equation image

The effective charge derived from thermodiffusion measurements of polystyrene beads and DNA is plotted in Fig. 5 over several orders of magnitude in size. The effective charge of beads scales linearly with particle surface, with a slope confirming the effective surface charge density of σeff = 4,500 e/μm2, which was inferred from electrophoresis only for small particles. Average deviations from linear scaling are <8% (Fig. 5a). The effective charge inferred from thermodiffusion measurements of DNA using Eq. 3 scales linearly with DNA length with an effective charge of 0.12 e/bp. The length scaling is confirmed over four orders of magnitude with an average error of 12% (Fig. 5b). Thus, thermodiffusion can be used to infer the effective charge with low errors for a wide range of particle sizes. This is even more interesting for biomolecule characterization because measurements of thermodiffusion can be performed all-optically in picoliter volumes.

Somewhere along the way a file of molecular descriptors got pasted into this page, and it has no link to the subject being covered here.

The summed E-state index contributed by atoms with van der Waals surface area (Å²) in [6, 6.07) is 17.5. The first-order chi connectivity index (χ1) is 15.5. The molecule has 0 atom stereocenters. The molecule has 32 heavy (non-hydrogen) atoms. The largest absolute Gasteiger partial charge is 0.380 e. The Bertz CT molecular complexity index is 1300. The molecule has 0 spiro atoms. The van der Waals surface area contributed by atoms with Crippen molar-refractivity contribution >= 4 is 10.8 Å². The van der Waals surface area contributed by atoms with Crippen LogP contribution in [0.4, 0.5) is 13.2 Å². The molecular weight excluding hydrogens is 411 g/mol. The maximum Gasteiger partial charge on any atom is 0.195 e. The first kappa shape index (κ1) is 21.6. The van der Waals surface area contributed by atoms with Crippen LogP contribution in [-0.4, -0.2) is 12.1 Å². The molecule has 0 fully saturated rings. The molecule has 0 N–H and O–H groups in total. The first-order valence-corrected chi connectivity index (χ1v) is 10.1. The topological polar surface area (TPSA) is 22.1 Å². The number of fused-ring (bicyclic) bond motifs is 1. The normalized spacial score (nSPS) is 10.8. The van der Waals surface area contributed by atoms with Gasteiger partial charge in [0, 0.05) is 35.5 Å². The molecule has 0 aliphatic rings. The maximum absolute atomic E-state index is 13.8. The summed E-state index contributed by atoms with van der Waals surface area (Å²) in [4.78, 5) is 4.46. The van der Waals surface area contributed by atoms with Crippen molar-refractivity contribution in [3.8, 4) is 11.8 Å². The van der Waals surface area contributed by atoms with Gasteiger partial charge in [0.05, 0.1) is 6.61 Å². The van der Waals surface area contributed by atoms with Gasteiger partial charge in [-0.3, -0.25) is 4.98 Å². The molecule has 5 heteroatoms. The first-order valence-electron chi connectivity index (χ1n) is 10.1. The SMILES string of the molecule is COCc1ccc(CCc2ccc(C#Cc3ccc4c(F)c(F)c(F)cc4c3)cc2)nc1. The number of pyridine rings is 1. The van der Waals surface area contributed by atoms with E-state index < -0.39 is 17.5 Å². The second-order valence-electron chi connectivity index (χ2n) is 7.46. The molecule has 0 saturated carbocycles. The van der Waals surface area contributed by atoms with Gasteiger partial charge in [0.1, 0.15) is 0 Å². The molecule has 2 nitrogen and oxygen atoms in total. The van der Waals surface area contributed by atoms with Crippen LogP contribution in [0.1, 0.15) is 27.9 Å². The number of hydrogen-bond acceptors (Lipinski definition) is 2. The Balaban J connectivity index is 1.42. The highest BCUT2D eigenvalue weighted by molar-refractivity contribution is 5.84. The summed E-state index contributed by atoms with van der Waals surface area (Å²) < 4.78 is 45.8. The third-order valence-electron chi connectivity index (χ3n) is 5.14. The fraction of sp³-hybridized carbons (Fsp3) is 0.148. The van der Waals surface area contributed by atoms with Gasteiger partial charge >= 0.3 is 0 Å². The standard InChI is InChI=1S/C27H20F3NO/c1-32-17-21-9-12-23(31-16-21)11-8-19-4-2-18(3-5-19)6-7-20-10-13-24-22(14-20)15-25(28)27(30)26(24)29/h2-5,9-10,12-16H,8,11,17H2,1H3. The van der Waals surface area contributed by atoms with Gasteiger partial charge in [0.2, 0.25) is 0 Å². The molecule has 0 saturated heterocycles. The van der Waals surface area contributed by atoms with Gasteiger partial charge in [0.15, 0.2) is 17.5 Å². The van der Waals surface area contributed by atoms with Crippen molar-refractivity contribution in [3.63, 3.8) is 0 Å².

Fig. 5.
Effective charge from thermodiffusion. Effective charge is inferred from thermodiffusion using Eq. 3. Polystyrene beads (20–2,000 nm) (a) and DNA (50–50,000 bp) (b) were measured over a large size range, which is impossible with electrophoresis. ...


We describe thermodiffusion, the molecule drift along temperature gradients, in liquids with a general, microscopic theory. Applied to aqueous solutions, this theory predicts thermodiffusion of DNA and polystyrene beads with an average accuracy of 20%. We experimentally validate major parameter dependencies of the theory: linearity against screening length λDH and molecule hydrodynamic area A, quadratic dependence on effective charge, and linearity against temperature. Measurements of thermodiffusion can be miniaturized to the micrometer scale with the all-optical fluorescence technique and permit microscopic temperature differences to manipulate molecules based on their surface properties (Fig. 1). The theoretical description allows the extraction of solvation entropy and the effective charge of molecules and particles over a wide size range.

Materials and Methods

Infrared Temperature Control.